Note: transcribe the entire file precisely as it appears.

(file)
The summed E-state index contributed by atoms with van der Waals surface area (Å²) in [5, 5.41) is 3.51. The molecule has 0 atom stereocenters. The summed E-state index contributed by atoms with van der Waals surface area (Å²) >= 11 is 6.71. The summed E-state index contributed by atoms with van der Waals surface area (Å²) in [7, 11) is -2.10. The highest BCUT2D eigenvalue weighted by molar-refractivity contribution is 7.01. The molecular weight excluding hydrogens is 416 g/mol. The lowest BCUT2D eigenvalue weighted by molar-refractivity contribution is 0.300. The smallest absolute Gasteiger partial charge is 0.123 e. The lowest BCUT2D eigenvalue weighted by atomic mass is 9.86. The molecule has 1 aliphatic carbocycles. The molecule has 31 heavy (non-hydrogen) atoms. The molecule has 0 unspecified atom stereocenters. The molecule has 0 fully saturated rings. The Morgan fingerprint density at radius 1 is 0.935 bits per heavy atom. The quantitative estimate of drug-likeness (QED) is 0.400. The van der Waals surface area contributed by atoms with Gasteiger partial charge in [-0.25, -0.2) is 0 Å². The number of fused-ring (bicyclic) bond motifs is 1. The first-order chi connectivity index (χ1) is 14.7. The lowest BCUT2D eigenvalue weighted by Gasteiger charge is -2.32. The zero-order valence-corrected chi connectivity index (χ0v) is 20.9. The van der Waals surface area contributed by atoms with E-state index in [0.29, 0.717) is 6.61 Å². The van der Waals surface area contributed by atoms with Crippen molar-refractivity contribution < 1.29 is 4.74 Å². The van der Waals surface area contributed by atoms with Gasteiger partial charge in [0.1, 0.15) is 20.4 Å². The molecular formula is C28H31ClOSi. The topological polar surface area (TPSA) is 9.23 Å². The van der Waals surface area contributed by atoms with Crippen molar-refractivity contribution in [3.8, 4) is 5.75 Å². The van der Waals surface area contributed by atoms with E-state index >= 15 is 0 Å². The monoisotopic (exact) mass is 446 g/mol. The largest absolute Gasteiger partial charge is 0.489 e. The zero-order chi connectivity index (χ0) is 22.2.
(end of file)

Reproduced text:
The summed E-state index contributed by atoms with van der Waals surface area (Å²) in [5, 5.41) is 3.51. The molecule has 0 atom stereocenters. The summed E-state index contributed by atoms with van der Waals surface area (Å²) >= 11 is 6.71. The summed E-state index contributed by atoms with van der Waals surface area (Å²) in [7, 11) is -2.10. The highest BCUT2D eigenvalue weighted by molar-refractivity contribution is 7.01. The molecular weight excluding hydrogens is 416 g/mol. The lowest BCUT2D eigenvalue weighted by molar-refractivity contribution is 0.300. The smallest absolute Gasteiger partial charge is 0.123 e. The lowest BCUT2D eigenvalue weighted by atomic mass is 9.86. The molecule has 1 aliphatic carbocycles. The molecule has 31 heavy (non-hydrogen) atoms. The molecule has 0 unspecified atom stereocenters. The molecule has 0 fully saturated rings. The Morgan fingerprint density at radius 1 is 0.935 bits per heavy atom. The quantitative estimate of drug-likeness (QED) is 0.400. The van der Waals surface area contributed by atoms with Gasteiger partial charge in [-0.25, -0.2) is 0 Å². The number of fused-ring (bicyclic) bond motifs is 1. The first-order chi connectivity index (χ1) is 14.7. The lowest BCUT2D eigenvalue weighted by Gasteiger charge is -2.32. The zero-order valence-corrected chi connectivity index (χ0v) is 20.9. The van der Waals surface area contributed by atoms with E-state index in [0.29, 0.717) is 6.61 Å². The van der Waals surface area contributed by atoms with Crippen molar-refractivity contribution < 1.29 is 4.74 Å². The van der Waals surface area contributed by atoms with Gasteiger partial charge in [0.1, 0.15) is 20.4 Å². The molecular formula is C28H31ClOSi. The topological polar surface area (TPSA) is 9.23 Å². The van der Waals surface area contributed by atoms with Crippen molar-refractivity contribution in [3.8, 4) is 5.75 Å². The van der Waals surface area contributed by atoms with E-state index >= 15 is 0 Å². The monoisotopic (exact) mass is 446 g/mol. The largest absolute Gasteiger partial charge is 0.489 e. The zero-order chi connectivity index (χ0) is 22.2.